We don't know the future. Nobody does. However, I have been involved with software testing since 1998 and I have seen changes taking place. It used to be simple earlier. We received the requirements and designed simple test cases based on these requirements. Then we received the latest build of the application, execute our test cases and report discrepancies in bug reports. We did all of this as carefully and as fast as we could. As I experienced software testing first hand, I began to learn it. There were multiple approaches available to perform testing tasks. Each approach had its own pros and cons. There were multiple types of testing that we could do. Each of my team members had a different set of skills, strengths and weaknesses. It was not simple anymore. 3 or 4 years ago, I started following the online software testing communities. I read a lot of material and comments on hundreds of topics in software testing. I saw thought leaders in software testing repeatedly pointing us test practitioners to the basics. Over time, I have begun to consider software testing as quite complex and challenging. The good news is that software testing still has a long way to go before it truly matures.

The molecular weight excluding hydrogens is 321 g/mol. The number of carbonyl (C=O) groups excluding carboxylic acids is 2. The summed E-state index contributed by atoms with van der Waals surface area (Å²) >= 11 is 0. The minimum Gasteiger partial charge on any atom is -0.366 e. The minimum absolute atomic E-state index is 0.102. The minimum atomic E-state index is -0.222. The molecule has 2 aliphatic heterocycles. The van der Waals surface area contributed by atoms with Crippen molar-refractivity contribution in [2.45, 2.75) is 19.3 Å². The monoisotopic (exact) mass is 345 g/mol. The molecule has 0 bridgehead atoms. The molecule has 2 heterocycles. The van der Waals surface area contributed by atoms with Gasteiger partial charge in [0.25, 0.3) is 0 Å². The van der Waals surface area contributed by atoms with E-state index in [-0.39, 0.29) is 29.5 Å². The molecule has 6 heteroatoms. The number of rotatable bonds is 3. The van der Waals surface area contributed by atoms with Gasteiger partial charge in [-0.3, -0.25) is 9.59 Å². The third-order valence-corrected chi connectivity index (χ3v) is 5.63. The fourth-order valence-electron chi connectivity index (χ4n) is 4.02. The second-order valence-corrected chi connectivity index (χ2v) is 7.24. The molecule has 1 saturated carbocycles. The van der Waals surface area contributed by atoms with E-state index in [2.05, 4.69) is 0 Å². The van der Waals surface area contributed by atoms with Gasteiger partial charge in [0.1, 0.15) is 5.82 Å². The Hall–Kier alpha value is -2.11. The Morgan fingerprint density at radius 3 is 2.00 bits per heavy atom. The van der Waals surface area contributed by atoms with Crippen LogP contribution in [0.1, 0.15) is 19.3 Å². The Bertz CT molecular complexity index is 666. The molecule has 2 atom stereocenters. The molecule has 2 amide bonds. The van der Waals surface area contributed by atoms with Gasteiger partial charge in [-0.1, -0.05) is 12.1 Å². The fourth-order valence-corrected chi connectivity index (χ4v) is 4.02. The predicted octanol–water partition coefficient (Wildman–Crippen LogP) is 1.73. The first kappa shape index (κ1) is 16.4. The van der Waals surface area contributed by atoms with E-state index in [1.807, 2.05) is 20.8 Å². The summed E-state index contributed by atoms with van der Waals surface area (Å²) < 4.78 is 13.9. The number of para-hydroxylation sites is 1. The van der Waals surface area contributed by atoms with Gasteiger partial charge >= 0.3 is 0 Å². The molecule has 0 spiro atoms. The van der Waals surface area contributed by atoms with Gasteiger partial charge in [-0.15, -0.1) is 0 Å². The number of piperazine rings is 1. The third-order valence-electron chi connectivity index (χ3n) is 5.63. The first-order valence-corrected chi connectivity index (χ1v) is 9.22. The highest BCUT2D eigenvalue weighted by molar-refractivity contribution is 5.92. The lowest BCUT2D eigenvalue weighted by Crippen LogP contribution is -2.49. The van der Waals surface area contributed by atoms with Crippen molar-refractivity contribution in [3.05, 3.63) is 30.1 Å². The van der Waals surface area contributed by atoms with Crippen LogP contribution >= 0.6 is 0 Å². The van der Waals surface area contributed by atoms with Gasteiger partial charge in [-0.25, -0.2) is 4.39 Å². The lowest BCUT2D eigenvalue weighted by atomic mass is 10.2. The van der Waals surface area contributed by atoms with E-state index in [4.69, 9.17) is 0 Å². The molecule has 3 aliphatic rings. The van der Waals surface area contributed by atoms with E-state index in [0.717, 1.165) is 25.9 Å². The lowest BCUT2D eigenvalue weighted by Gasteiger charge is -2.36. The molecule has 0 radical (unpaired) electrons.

Here is the list of my predictions. These are not revolutionary changes that are going to catch you all of a sudden. In fact, you can see some of these changes today. But, if you are aware that these changes could speed up or intensify in the coming future, then you have a better chance to prepare yourself to take advantage of them.